Four years ago when I finished university I needed a job pretty much straight away. A committed procrastinator, I went to a few temp agencies and was eventually sent for a job in the Correspondence Unit at the Department of Health, the UK Government Department that oversees the NHS in England. I had to commit to stay at least three months, and there was the chance of promotion after six months. My initial job was on the admin team, opening the hundreds of letters received every day from members of the public, Members of Parliament, the Royal Family and health industry executives, scanning those letters and logging the details of the correspondents into the system. It was dull work but I made it interesting by gradually reforming the processes and procedures to be much more efficient and sensible. As my boss would eventually admit four years later, I’m very good at “managing upwards”. After six months I got the promotion from the admin team to a drafting team, actually writing replies to some of those letters. I had to use my real name, and occasionally disgruntled correspondents would write about my replies on their own blogs, hence why only now, a year on, do I feel comfortable disclosing on my blog where I used to work and ‘linking’ these two parts of my public life.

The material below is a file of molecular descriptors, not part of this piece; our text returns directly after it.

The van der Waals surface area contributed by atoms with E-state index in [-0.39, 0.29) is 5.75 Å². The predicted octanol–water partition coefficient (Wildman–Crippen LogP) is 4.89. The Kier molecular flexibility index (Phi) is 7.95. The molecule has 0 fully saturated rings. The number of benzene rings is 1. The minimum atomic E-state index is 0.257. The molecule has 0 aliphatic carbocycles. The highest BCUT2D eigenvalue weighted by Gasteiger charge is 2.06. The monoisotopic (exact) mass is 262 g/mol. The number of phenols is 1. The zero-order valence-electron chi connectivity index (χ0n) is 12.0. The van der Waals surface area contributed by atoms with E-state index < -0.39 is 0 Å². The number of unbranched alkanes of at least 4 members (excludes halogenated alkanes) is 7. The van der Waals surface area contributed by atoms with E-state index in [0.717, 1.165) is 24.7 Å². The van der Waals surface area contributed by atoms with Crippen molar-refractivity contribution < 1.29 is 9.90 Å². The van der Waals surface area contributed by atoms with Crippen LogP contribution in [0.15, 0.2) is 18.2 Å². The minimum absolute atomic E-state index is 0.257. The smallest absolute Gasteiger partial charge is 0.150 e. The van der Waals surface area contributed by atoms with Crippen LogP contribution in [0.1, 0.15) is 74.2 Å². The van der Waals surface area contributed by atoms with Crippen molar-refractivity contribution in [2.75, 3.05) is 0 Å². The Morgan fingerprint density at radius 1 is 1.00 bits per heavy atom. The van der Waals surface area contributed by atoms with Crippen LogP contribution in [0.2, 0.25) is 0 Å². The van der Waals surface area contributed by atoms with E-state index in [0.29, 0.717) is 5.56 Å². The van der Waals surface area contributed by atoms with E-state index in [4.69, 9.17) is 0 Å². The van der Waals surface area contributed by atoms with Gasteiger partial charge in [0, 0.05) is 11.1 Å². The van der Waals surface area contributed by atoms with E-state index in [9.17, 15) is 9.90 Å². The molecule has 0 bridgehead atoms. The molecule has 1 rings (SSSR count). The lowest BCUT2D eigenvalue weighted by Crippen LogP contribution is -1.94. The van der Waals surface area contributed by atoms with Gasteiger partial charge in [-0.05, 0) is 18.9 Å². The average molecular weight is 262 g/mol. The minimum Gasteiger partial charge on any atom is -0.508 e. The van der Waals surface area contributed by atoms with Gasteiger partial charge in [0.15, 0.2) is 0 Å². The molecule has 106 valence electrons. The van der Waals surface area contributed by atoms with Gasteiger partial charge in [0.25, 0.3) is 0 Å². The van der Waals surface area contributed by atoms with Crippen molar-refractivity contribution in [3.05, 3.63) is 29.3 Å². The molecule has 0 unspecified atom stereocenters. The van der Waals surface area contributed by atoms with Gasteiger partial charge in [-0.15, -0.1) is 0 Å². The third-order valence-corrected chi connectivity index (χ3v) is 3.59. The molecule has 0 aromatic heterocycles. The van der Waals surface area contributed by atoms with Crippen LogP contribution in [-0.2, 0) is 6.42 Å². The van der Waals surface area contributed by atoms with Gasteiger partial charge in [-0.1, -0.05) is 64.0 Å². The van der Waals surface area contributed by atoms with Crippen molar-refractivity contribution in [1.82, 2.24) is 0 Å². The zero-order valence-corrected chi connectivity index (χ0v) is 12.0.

Every year the Department recruited around ten permanent staff members to work in the Correspondence Unit, and while the jobs had to be offered externally and the recruitment process couldn’t favour the temp staff already in the Department, most of the jobs ended up going to internal candidates. The first year I didn’t apply because I was planning on leaving in the summer to go and cycle around the world for a few years. As you can read elsewhere on my blog, that didn’t work out as planned, and three months later I was back at the Department of Health writing letters.
I was reasonably content working there for a while. By that point, most of my friends were people I’d met through work. The commute, for London, was brilliant. It took only a quarter of an hour from door to door using the tube (I once got from my front door to my desk in 12 minutes!). The slight social cache of working in the “machinery of Government” was nice, and there were frequent opportunities to locum for a few days in senior officials’ or Ministers’ private offices. How many people can say they’ve accompanied a Government Minister to a Parliamentary debate, or watched a World Cup football game in the Secretary of State for Health’s office? (The Secretary of State had to attend a, erm, meeting, with all the other Ministers down the road at party headquarters. Honest.)
Soon after I returned from my failed attempt to cycle around the world, the Department held another recruitment round. This time I applied, but I missed out because I didn’t put enough effort into my application.
A year after that there was yet another recruitment round. This time, I put loads of effort into my application and I had a great interview. But at the last minute, the number of available posts was cut and I just missed out. Then there was a general election, a change of Government, and all civil service recruitment was frozen immediately and indefinitely.